The reason for such a level of customization is that the fit is especially important with pointe shoes—much more even than with other types of dance shoes. This is because in order to dance on your toes, you need a snug fit to ensure your feet are properly supported for best results.

Parts of the Pointe Shoe

The pointe shoe consists of several key parts. These include:

Toe box: This supports the dancer’s toes and contains the platform, which is the tip upon which the dancer balances. This box comes in different shapes for different types of feet.

Shank: This is the sole of the point shoe, which supports the foot and the arch. This can cover part or all of the bottom of the foot and comes in varying degrees of stiffness and flexibility.

Vamp: The vamp is the front part of the shoe, which varies in length. Getting exactly the right vamp length is important in getting the perfect pointe shoe fit.

To use pointe shoes to their full advantage, many dancers use tape, lambs wool, gel pads, toe spacers and other accessories to help them feel as comfortable as possible when dancing in their toes.

Popular Brands

Some of the popular pointe shoe brands include Freed of London, Grishko, Capezio, and Bloch. Gaynor Minden is another option, which is made from different material than the their brands. Unlike the layers of fabric and cardboard in the traditional shoes, Gaynor Minden shoes a bit on the higher end of the cost scale than the most basic other options because they are made from a special material that keeps its shape during use. However, they also last considerably longer than other shoes, so some dancers feel that the investment pays off and they end up costing less overall.

Cost of Pointe Shoes

The cost of pointe shoes depends on the brand you select and the style, as well as whether you buy shoes in store, online, or have them custom made for your feet. In addition, some people hire a pointe shoe fitter to help them weed through the numerous options and narrow in on the best fit for their feet shape and strengths.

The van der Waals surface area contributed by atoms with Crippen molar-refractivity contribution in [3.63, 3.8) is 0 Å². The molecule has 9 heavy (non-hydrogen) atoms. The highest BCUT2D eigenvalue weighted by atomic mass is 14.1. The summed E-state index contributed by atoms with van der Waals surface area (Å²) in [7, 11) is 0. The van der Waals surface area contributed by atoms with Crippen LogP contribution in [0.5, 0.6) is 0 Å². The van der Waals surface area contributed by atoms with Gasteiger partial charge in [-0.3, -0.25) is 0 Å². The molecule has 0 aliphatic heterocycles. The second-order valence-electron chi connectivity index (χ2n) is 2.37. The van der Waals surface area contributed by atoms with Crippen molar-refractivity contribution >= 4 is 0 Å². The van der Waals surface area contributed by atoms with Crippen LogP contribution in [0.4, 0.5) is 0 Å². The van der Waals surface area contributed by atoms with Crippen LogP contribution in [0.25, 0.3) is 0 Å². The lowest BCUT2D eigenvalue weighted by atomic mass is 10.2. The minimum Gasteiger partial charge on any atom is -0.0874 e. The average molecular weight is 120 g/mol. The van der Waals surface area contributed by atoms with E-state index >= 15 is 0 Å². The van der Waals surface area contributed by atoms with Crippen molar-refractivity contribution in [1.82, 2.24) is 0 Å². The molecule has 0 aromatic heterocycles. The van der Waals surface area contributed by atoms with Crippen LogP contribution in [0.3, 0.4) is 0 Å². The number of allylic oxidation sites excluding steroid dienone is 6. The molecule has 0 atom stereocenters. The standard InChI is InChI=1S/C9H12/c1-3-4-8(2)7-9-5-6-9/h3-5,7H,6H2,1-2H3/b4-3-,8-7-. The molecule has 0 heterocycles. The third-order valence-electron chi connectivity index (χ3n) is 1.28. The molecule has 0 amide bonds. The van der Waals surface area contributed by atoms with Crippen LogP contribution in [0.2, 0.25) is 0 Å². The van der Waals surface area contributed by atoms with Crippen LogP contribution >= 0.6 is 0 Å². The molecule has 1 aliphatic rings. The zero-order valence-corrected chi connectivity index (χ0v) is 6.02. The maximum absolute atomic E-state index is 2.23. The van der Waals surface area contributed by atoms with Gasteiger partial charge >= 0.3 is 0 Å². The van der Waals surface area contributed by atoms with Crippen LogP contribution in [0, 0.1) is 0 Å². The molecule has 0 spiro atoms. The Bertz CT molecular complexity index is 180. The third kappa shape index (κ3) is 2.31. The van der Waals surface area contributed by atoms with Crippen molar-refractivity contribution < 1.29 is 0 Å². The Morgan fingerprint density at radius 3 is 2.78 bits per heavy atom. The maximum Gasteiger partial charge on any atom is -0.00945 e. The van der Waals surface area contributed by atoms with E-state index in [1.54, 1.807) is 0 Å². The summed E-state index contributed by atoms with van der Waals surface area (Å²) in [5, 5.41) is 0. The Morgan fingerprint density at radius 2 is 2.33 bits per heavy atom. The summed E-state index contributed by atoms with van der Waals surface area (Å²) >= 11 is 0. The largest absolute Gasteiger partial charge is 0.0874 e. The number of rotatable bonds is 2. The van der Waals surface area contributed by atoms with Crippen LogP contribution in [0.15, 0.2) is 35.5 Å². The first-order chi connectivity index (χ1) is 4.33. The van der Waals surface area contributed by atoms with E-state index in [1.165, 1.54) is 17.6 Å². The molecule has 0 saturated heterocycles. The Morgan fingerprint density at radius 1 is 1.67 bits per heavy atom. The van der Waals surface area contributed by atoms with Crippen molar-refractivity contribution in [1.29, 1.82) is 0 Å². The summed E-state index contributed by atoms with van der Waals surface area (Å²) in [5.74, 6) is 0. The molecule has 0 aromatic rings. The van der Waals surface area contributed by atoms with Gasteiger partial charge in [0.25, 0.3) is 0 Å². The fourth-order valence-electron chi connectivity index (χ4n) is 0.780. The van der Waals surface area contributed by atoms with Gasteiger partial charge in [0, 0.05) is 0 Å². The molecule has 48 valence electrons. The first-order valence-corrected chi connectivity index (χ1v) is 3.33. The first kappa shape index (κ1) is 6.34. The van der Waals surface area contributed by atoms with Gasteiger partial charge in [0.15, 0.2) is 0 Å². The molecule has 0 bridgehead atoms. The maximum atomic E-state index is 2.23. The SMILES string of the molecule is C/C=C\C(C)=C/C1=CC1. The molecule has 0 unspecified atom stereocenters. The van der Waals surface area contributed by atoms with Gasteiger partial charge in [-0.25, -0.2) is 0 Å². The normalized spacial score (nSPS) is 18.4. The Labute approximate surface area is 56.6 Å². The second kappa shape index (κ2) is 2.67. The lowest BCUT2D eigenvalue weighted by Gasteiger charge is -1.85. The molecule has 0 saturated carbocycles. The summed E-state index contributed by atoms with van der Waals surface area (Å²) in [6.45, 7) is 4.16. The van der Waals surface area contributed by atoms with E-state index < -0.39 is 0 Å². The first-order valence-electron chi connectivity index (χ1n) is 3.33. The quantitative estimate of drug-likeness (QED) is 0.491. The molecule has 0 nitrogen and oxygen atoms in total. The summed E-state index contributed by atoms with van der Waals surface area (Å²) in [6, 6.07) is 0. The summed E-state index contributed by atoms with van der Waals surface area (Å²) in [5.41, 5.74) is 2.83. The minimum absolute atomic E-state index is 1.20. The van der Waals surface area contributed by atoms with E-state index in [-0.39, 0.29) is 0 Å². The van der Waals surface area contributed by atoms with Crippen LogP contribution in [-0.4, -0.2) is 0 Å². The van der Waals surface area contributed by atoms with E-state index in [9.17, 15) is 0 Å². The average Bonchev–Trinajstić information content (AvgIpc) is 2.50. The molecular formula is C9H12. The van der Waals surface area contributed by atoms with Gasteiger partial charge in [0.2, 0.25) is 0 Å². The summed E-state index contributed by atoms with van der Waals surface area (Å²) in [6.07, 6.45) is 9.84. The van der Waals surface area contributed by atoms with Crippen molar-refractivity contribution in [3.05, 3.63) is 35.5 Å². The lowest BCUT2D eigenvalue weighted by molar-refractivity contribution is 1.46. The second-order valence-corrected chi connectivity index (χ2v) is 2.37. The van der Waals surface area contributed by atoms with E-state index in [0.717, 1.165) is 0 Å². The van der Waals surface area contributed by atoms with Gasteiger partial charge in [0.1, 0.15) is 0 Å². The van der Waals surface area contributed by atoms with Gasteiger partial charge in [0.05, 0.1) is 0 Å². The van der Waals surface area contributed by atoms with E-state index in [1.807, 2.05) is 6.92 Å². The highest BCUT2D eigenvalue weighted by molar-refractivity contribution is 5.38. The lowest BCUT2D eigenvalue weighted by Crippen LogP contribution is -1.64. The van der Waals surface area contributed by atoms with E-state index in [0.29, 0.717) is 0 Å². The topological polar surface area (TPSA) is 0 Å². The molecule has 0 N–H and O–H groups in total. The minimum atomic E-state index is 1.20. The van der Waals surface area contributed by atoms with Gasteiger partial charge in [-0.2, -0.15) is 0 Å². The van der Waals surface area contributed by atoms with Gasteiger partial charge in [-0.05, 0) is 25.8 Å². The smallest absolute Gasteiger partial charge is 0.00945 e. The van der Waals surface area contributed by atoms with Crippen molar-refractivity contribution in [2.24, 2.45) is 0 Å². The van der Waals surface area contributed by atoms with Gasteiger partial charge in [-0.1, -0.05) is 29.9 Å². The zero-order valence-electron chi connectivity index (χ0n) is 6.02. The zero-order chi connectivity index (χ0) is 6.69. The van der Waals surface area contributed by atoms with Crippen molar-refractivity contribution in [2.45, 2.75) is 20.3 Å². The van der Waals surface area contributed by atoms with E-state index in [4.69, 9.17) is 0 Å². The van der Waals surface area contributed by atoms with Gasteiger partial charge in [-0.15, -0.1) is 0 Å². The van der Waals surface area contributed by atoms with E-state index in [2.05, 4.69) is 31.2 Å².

In a typical dance shop, the cost of the shoes starts at about $75. At this end of the price scale, you can find some basic Capezio and Bloch pointe shoes. For a little more money, you might prefer Freed of London or Grishko shoes, which can be in the $90 to $115 range. Gaynor Minden shoes cost about $115 to $125 for a pair, depending on where you shop.

For custom-fitted shoes, if you can’t get a personal fitting, many pointe shoe brands can create a shoe for your foot based on some measurements and tracings of your foot shape. This usually adds another $25 or so to cost, so it can run you up to about $150 for a custom pair of pointe shoes made from information you provide about your foot shape. Just keep in mind some brands require a minimum custom order of two or three pairs. In addition, the turnaround time can be from two weeks if you are ordering American shoes to three or four months or even longer if your shoes are coming from abroad.

Budget Option

If your feet are full grown and you have a specific model and style you use, you can also order your shoes online from one of the many discount dance stores. Prices can average about $50 for a good quality pair when you order online. Shipping may be an additional charge.